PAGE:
A coated printing paper was obtained by applying the liquid coating containing pigments (volumetric particle-size distribution: 0.40 to 4.20 μm: 71.7%) comprising 20 parts of heavy calcium carbonate (FMT-90, manufactured by Fimatec; volumetric particle-size distribution: 0.40 to 4.20 μm: 71.7%) and 80 parts of kaolin produced in Brazil (Capim DG, manufactured by Rio Capim; volumetric particle-size distribution: 0.40 to 4.20 μm: 71.7%), 0.1 part of sodium polyacrylate as a dispersant, and 11 parts of carboxy-modified styrene butadiene latex and three parts of phosphate esterified starch as binders, and was adjusted to a concentration of 65% with the addition of water, to both sides of the base paper containing 100 parts of chemical pulp as paper pulp and 12 parts of precipitated calcium carbonate as a filler and having a basis weight of 103 g/m2, using the blade coater at a coating speed of 800 m/min. so that 14 g/m2 of the coating could be applied to each side.

Comparative Example 9

A coated printing paper was obtained in the same manner as described in Example 7, except that the base paper was produced at a basis weight of 40 g/m2 and that 12 g/m2 of the coating was applied to each side.

The basis weight, density, Young's modulus in the machine direction and breaking length in the machine direction for each of the coated printing papers manufactured under the conditions described above were measured so that the product of the four elements could be calculated. The coatability of the base paper by the coating, white-paper gloss, print gloss and gloss variation in the image area were also examined. Additional evaluations were conducted to examine the ease of flipping pages with regard to said papers when bound into a book, as well as each paper's workability with the printing machinery. The results of the above are shown in Table 2.

TABLE 2 Examples Comparative Examples [6] [7] [8] [9] [6] [7] [8] [9] FMT 90 (parts) 20 60 50 20 20 20 Escalon 1500 (parts) 20 DB coat (parts) 50 Capim DG (parts) 100 80 40 80 80 80 80 Ratio 71.7 71.7 71.7 66.8 62.4 71.7 71.7 71.7 Basis weight (g/m2) 91.3 92.1 90.9 91.2 91.9 93.5 128.7 63.8 Density (g/cm3) 0.85 0.85 0.85 0.85 0.86 0.95 0.93 0.96 Breaking length (km) 5.50 5.38 5.51 5.52 5.41 6.25 5.89 2.99 Young's modulus (108 N/m2) 6.52 6.39 6.55 6.55 6.55 7.89 6.35 3.35 Product of four elements 2.78 2.69 2.79 2.80 2.80 4.38 4.48 0.61 (1021 g2 · N/m6) Addition of softening agent Yes Yes Yes Yes Yes No No Yes Coatability Δ Sheet gloss (%) 32 30 24 25 20 29 28 31 Print gloss (%) 55 52 43 42 30 50 47 52 Gloss variation X Pliability X X Δ Workability with printing X Δ X machinery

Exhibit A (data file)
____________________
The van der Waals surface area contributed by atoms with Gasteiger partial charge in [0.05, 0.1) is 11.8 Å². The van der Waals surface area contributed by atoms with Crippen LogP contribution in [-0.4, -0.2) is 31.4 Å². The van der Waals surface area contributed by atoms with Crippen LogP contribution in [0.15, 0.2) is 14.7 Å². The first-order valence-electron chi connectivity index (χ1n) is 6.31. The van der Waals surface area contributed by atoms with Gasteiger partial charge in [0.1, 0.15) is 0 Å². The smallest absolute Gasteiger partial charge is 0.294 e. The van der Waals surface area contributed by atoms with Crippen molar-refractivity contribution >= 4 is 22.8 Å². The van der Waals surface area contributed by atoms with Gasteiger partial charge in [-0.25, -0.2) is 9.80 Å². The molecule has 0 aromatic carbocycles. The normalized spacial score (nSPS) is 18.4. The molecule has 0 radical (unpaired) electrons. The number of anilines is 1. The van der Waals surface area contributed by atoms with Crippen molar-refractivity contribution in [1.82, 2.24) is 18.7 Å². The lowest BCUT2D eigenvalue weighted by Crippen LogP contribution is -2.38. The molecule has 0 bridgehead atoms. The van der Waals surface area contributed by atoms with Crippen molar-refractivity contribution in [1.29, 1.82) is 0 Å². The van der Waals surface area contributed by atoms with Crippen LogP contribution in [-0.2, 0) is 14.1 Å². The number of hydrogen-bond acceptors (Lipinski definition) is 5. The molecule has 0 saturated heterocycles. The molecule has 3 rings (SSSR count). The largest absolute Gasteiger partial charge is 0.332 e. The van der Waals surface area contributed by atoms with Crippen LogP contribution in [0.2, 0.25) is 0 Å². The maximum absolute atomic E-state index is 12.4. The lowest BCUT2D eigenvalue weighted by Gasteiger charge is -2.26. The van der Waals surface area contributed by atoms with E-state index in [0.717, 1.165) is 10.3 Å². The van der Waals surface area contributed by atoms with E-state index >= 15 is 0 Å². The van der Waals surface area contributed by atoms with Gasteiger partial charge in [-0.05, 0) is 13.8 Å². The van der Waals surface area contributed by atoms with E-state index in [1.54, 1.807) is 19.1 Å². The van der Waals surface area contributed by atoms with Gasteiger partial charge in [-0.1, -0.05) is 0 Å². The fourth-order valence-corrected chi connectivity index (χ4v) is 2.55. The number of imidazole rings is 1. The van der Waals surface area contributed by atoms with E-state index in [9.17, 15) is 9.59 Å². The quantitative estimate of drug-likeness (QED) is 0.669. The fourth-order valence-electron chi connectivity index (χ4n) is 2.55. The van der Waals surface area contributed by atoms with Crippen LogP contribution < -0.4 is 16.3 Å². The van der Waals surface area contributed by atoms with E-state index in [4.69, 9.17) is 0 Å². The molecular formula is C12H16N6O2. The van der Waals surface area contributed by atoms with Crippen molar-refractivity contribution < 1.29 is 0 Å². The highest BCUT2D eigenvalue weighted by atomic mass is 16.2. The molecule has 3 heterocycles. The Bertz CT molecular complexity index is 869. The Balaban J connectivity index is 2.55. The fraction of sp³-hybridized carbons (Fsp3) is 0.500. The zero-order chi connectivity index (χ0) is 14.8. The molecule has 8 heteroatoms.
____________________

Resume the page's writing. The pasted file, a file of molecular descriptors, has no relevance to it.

As is evident from the data shown in Table 2, when the particle-diameter distribution of pigment particles in the coating layer is such that 65 percent or more of particles are within the range of 0.4 to 4.2 μm on a volumetric basis and the product of the basis weight, density, Young's modulus in the machine direction and breaking length in the machine direction of the coated paper is within the range of no less than 1.0×1021 g2·N/m6 but not greater than 4.0×1021 g2·N/m6, the matte coated printing paper offers greater ease of flipping pages due to its superior pliability and higher bulk, as well as superior print gloss in the image area regardless of its lower sheet gloss, minimal small-scale gloss variation in the image area, and excellent workability with the printing machinery.